The Claim Process

It all starts when you have a loss. Click here for an explanation of an insurance loss. The first thing you should do is contact your insurance company and get a claim started. This is usually done through your agent, but most companies have a claim page on their website as well.

Depending on the type of loss, you may have some work to do at the house. One of your main responsibilities, written into your policy, is to reduce or eliminate the possibility of further damage, to the best of your ability. For example, if you have water damage, you should call a water damage mitigation company. They will take steps to clean up any standing water and prevent mold growth. Click here for more about the mitigation process. Or if you have structural damage, you should call a contractor to stabilize the area and cover any exposed areas with a tarp. Click here for more about contractors.

The insurance company will send out an adjuster to review the damage. The adjuster will take measurements and pictures, and will produce an estimate of the cost to repair the damage. This brings up something that most homeowners are not aware of. This document is not the end of the process. It is not something that must be accepted regardless of whether you think it is correct. If you believe that the estimate produced by the insurance company is not enough, you have options.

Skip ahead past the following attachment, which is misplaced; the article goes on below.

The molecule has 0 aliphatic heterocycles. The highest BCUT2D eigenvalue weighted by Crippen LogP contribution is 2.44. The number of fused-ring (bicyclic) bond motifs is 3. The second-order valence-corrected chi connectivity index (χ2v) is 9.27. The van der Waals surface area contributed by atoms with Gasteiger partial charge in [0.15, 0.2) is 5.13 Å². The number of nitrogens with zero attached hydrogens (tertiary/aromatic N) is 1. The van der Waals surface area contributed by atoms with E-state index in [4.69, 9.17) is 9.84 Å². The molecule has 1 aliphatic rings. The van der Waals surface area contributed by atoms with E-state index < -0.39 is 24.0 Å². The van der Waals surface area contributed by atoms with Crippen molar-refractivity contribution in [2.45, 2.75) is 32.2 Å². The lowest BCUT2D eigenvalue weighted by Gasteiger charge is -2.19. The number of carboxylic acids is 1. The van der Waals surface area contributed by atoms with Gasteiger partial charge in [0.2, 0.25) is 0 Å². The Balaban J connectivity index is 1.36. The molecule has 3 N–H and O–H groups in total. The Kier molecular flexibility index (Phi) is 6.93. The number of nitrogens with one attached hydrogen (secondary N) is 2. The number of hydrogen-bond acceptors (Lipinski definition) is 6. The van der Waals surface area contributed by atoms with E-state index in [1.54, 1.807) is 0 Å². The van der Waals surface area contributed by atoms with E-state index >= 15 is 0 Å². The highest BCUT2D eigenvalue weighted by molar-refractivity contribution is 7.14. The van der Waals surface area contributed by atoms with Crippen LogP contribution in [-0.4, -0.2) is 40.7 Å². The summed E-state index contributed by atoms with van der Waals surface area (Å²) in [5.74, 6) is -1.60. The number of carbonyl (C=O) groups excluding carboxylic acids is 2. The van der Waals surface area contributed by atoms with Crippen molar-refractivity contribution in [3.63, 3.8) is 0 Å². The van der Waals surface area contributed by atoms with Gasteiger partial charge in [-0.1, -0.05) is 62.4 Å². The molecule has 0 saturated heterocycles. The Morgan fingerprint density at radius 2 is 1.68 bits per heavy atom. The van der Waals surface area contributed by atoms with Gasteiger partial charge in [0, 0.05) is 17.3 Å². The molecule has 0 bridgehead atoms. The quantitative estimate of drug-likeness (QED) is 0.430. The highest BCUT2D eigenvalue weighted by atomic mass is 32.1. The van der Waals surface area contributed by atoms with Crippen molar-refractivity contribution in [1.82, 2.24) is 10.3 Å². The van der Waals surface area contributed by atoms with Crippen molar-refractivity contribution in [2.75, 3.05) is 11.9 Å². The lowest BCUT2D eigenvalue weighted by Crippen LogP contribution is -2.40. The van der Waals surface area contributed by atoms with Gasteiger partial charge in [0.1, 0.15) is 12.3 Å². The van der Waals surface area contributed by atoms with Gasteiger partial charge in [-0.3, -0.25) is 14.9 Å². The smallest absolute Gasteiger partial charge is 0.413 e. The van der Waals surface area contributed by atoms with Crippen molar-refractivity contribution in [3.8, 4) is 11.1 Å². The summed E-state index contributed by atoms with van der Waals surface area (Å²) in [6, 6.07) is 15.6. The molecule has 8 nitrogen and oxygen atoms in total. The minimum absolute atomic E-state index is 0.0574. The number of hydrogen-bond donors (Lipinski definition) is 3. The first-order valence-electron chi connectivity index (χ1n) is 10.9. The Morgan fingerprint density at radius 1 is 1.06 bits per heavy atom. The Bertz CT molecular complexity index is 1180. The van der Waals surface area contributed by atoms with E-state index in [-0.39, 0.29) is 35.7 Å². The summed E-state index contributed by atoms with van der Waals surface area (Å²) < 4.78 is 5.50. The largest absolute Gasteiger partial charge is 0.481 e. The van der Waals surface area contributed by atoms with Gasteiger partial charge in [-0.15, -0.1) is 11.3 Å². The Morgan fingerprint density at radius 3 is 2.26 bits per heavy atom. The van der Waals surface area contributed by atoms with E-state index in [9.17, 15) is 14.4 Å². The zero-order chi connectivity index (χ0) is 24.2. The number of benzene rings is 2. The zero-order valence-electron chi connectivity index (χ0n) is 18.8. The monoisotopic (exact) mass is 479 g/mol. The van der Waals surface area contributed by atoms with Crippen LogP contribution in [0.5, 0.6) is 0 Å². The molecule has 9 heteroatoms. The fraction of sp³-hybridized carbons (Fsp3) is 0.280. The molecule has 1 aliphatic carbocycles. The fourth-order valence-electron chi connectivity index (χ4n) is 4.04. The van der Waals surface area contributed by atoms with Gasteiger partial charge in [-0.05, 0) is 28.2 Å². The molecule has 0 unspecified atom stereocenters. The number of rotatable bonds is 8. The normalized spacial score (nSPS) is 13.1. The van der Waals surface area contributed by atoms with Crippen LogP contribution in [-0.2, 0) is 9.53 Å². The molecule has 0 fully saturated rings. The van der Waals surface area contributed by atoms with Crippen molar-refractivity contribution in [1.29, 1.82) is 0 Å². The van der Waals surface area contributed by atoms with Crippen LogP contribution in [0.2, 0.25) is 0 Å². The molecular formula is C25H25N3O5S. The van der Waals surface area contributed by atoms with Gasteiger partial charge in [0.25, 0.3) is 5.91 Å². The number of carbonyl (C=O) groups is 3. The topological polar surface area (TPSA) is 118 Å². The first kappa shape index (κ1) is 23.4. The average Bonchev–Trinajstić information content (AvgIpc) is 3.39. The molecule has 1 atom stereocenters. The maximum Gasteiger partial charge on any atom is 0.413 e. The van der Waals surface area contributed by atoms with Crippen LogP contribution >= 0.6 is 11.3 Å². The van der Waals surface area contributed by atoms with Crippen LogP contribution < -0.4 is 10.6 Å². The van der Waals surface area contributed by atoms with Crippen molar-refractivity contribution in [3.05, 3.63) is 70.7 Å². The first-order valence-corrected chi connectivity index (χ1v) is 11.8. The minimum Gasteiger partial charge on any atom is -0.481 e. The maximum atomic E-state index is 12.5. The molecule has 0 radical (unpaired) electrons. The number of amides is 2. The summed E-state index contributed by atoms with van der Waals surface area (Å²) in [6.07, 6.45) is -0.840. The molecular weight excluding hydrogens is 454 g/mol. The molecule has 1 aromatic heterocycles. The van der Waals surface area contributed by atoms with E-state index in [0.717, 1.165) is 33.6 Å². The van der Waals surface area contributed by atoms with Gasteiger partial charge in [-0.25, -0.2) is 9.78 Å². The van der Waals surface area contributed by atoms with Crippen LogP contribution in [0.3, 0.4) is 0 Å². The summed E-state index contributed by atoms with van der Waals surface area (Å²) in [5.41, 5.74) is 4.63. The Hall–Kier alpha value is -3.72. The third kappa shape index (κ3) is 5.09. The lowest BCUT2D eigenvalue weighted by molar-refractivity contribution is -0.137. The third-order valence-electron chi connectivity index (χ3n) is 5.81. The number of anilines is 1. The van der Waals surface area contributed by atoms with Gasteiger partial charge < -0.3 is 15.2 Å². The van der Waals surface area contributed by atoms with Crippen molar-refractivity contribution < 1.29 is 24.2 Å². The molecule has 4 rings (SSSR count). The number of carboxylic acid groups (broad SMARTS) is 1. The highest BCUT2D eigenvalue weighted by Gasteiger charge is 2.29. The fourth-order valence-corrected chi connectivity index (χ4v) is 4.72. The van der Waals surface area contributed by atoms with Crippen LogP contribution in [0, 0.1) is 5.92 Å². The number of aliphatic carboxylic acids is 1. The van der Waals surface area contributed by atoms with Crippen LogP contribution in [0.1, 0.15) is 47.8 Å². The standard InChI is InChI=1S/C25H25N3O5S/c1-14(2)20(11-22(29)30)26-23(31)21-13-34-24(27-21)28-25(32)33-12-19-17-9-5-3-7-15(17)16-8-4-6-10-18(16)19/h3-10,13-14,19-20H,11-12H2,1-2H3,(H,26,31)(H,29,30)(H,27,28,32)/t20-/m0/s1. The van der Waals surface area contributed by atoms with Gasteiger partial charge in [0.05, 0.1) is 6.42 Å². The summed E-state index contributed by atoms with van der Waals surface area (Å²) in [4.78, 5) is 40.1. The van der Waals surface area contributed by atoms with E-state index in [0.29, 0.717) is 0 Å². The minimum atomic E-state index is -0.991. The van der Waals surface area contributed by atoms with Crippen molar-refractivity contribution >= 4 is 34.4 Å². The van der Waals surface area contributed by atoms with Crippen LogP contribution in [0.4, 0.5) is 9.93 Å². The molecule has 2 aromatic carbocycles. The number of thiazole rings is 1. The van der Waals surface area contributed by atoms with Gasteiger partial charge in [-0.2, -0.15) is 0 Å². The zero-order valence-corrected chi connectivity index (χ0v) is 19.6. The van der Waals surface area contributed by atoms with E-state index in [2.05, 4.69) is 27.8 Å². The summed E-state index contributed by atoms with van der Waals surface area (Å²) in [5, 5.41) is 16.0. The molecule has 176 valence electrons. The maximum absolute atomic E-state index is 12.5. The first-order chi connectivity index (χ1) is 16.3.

You can dispute anything in the estimate, as long as you have evidence to back it up. Sometimes this is easy to get, and sometimes you need professional help. A public adjuster does the same work as the company adjuster, but is representing the policyholder instead of the insurance company. They will find every little bit to add to the estimate, and have the training and credibility to back it up. Click here for more about public adjusters.

If you or your public adjuster produce a proper estimate and the insurance company still refuses to pay, there is another option. Written into most insurance policies is an appraisal clause. It’s like an arbitration. You and the insurance company both pick an independent appraiser. The two appraisers pick a neutral umpire. Any issues which are in dispute are examined, and agreement of any two binds the decision. Click here for more about the appraisal process.

The majority of claims are settled favorably with these options. Occasionally one is more difficult, and will require legal action. Click here for more about the legal process.

We can help throughout the claim process, so give us a call and let’s get started.

For more information, please contact us.

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